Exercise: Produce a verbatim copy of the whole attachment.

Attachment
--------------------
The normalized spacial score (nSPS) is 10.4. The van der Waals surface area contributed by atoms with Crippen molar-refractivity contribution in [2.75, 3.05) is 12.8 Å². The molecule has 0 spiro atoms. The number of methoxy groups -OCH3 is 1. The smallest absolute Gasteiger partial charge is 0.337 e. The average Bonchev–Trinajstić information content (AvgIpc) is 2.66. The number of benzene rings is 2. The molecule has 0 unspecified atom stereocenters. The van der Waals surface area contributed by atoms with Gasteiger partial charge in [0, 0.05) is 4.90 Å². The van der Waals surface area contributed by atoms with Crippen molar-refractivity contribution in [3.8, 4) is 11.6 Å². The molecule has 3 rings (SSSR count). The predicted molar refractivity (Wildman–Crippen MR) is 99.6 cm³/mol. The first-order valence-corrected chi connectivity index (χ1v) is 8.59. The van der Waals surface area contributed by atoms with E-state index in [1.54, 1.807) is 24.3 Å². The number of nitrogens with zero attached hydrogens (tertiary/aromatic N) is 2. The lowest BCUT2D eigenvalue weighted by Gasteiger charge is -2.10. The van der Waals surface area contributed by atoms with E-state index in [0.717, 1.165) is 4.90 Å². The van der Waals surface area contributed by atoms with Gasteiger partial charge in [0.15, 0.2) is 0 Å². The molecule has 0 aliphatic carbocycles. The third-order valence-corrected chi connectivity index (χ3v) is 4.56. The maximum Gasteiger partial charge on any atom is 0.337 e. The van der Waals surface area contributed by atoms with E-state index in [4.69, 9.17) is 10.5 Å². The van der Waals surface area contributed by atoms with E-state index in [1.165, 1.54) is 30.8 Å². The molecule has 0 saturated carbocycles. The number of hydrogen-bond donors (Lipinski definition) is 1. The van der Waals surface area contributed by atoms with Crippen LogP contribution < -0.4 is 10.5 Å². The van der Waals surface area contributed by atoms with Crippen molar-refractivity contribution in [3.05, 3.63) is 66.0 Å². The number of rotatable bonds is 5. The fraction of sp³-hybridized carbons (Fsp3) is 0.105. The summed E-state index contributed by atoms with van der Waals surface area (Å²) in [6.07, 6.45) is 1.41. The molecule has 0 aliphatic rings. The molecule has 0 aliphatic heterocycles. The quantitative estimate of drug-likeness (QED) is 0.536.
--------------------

The normalized spacial score (nSPS) is 10.4. The van der Waals surface area contributed by atoms with Crippen molar-refractivity contribution in [2.75, 3.05) is 12.8 Å². The molecule has 0 spiro atoms. The number of methoxy groups -OCH3 is 1. The smallest absolute Gasteiger partial charge is 0.337 e. The average Bonchev–Trinajstić information content (AvgIpc) is 2.66. The number of benzene rings is 2. The molecule has 0 unspecified atom stereocenters. The van der Waals surface area contributed by atoms with Gasteiger partial charge in [0, 0.05) is 4.90 Å². The van der Waals surface area contributed by atoms with Crippen molar-refractivity contribution in [3.8, 4) is 11.6 Å². The molecule has 3 rings (SSSR count). The predicted molar refractivity (Wildman–Crippen MR) is 99.6 cm³/mol. The first-order valence-corrected chi connectivity index (χ1v) is 8.59. The van der Waals surface area contributed by atoms with E-state index in [1.54, 1.807) is 24.3 Å². The number of nitrogens with zero attached hydrogens (tertiary/aromatic N) is 2. The lowest BCUT2D eigenvalue weighted by Gasteiger charge is -2.10. The van der Waals surface area contributed by atoms with E-state index in [0.717, 1.165) is 4.90 Å². The van der Waals surface area contributed by atoms with Gasteiger partial charge in [0.15, 0.2) is 0 Å². The molecule has 0 aliphatic carbocycles. The third-order valence-corrected chi connectivity index (χ3v) is 4.56. The maximum Gasteiger partial charge on any atom is 0.337 e. The van der Waals surface area contributed by atoms with E-state index in [4.69, 9.17) is 10.5 Å². The van der Waals surface area contributed by atoms with E-state index in [1.165, 1.54) is 30.8 Å². The molecule has 0 saturated carbocycles. The number of hydrogen-bond donors (Lipinski definition) is 1. The van der Waals surface area contributed by atoms with Crippen LogP contribution < -0.4 is 10.5 Å². The van der Waals surface area contributed by atoms with Crippen molar-refractivity contribution in [3.05, 3.63) is 66.0 Å². The number of rotatable bonds is 5. The fraction of sp³-hybridized carbons (Fsp3) is 0.105. The summed E-state index contributed by atoms with van der Waals surface area (Å²) in [6.07, 6.45) is 1.41. The molecule has 0 aliphatic rings. The molecule has 0 aliphatic heterocycles. The quantitative estimate of drug-likeness (QED) is 0.536.